Computers excel in responding to programming instructions and predetermined, plain-language commands, but they continue to struggle with the imprecise nature of normal human language, both in speech and in text. A simple command like “Hang up the phone,” for example, has historical and colloquial contexts that shape its meaning. The human mind understands this phrase quickly, but computers do not.
Fortunately, advances in natural language processing (NLP)—which encompasses both natural language understanding (NLU) and natural language generation (NLG)—give computers a leg up in their comprehension of the ways humans naturally communicate through language. These processes break down the language to identify the intent of the human delivering it, allowing the computer to act upon that intent accordingly.
Success in this area creates countless new business opportunities in customer service, knowledge management, and data capture, among others. Indeed, natural language understanding is at the center of what Botpress seeks to achieve as a company—helping machines to better understand humans is the goal that inspires our development of conversational AI.
Although implementing natural language capabilities has become more accessible, their algorithms remain a “black box” to many developers, preventing those teams from achieving optimal use of these functions. Grasping the basics of how these algorithms work is essential to determining what kind of training data, also called “intent data,” they will use to train these intelligent machines. Selecting and applying the right training data is critical to success.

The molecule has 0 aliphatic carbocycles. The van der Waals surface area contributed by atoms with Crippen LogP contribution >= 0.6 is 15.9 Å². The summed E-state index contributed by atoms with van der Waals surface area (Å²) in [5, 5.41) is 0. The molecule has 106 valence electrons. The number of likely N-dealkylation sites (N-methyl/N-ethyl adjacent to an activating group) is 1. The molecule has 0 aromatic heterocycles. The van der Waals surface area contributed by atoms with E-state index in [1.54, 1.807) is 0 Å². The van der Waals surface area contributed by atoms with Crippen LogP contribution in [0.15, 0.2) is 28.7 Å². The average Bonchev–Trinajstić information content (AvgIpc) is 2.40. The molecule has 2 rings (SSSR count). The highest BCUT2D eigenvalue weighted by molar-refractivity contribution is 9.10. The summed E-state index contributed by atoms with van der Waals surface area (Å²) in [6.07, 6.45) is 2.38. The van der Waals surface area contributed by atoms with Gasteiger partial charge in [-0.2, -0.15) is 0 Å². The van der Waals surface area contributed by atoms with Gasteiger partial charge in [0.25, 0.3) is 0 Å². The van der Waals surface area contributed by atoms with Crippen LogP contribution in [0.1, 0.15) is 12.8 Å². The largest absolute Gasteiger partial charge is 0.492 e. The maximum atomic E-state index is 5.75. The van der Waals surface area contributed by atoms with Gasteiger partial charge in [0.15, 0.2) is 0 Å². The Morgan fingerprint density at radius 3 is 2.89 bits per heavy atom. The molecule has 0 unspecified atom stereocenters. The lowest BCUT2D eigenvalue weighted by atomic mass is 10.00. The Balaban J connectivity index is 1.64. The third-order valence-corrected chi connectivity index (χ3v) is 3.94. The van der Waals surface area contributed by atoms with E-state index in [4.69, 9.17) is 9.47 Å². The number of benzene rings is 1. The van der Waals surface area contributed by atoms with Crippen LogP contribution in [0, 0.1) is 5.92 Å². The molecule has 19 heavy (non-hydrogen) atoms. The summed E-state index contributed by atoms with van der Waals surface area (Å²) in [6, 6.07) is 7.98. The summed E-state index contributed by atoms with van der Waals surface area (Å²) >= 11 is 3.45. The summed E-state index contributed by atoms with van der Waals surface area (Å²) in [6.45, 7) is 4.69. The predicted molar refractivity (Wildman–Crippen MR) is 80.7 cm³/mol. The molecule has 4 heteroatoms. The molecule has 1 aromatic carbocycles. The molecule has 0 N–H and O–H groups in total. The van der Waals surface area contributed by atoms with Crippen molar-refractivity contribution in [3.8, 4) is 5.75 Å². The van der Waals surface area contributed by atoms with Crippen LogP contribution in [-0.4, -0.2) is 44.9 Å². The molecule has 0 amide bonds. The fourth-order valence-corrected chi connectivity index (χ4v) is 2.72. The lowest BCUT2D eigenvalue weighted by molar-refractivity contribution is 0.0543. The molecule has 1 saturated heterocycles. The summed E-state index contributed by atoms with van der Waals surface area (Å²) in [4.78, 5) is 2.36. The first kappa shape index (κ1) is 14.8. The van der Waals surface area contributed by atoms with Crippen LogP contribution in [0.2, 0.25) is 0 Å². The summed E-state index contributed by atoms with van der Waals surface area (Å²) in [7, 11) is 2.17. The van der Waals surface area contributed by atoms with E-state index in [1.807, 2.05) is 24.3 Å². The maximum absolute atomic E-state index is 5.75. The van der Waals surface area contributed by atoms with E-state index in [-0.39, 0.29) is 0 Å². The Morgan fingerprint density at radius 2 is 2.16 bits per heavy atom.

In this article, we review the basics of natural language algorithms and their capabilities. We also examine several key use cases and provide recommendations on how to get started with your own natural language solutions.
Simply put, NLU is a technology that can identify the meaning of “intent” behind phrases either spoken or written in everyday human conversational language. The machine then takes a desirable action based on its understanding of that intent—whether it is providing information, making a recommendation (via text or automated voice), executing a transaction, changing account information, or activating a feature or function, such as canceling a service.
The word “understanding” is critical in this context. This familiarity requires artificial intelligence (AI), trained to develop a deep understanding of language parsing so that the computer can identify “intent” and distinguish it from simply “what was said.”
Like other AI solutions, this technology requires training. Intent detection depends on the training data provided by the chatbot developer and by the platform engineers’ choice of technologies. These specialists must supply training data to ensure the tool understands users within the context of its function—whether that function is servicing external customers or assisting internal users with knowledge management. Even with training, NLU will get lost as conversations steer away from its core functions and become more general.
Fortunately, these technologies can be highly effective in specific use cases. Optimizing and executing training is not out of reach for most developers and even nontechnical users. Recent breakthroughs in AI, emerging in part because of exponential growth in the availability of computing power, make applying these solutions easier, more approachable, and more affordable than ever.
“To gain that understanding, machines need to be able to understand and generate parts of speech, extract and understand entities, determine meanings of words, and use much more complicated processing activities to connect together concepts, phrases, concepts, and grammar into the larger picture of intent and meaning.”